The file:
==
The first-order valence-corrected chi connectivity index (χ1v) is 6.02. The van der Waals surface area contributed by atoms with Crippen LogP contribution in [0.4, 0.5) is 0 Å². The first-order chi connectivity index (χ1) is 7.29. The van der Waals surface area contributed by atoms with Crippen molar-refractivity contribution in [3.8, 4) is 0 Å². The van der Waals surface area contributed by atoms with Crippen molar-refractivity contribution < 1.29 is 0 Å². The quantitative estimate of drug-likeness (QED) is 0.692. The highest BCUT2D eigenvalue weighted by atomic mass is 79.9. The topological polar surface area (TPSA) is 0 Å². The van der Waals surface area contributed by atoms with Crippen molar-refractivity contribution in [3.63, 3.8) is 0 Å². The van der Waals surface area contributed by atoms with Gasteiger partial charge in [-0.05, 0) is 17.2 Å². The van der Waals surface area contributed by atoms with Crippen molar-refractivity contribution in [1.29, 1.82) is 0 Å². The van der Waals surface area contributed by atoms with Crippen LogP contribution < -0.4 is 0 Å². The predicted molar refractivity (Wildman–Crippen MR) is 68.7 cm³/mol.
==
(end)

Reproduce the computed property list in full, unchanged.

The first-order valence-corrected chi connectivity index (χ1v) is 6.02. The van der Waals surface area contributed by atoms with Crippen LogP contribution in [0.4, 0.5) is 0 Å². The first-order chi connectivity index (χ1) is 7.29. The van der Waals surface area contributed by atoms with Crippen molar-refractivity contribution in [3.8, 4) is 0 Å². The van der Waals surface area contributed by atoms with Crippen molar-refractivity contribution < 1.29 is 0 Å². The quantitative estimate of drug-likeness (QED) is 0.692. The highest BCUT2D eigenvalue weighted by atomic mass is 79.9. The topological polar surface area (TPSA) is 0 Å². The van der Waals surface area contributed by atoms with Crippen molar-refractivity contribution in [3.63, 3.8) is 0 Å². The van der Waals surface area contributed by atoms with Gasteiger partial charge in [-0.05, 0) is 17.2 Å². The van der Waals surface area contributed by atoms with Crippen molar-refractivity contribution in [1.29, 1.82) is 0 Å². The van der Waals surface area contributed by atoms with Crippen LogP contribution < -0.4 is 0 Å². The predicted molar refractivity (Wildman–Crippen MR) is 68.7 cm³/mol.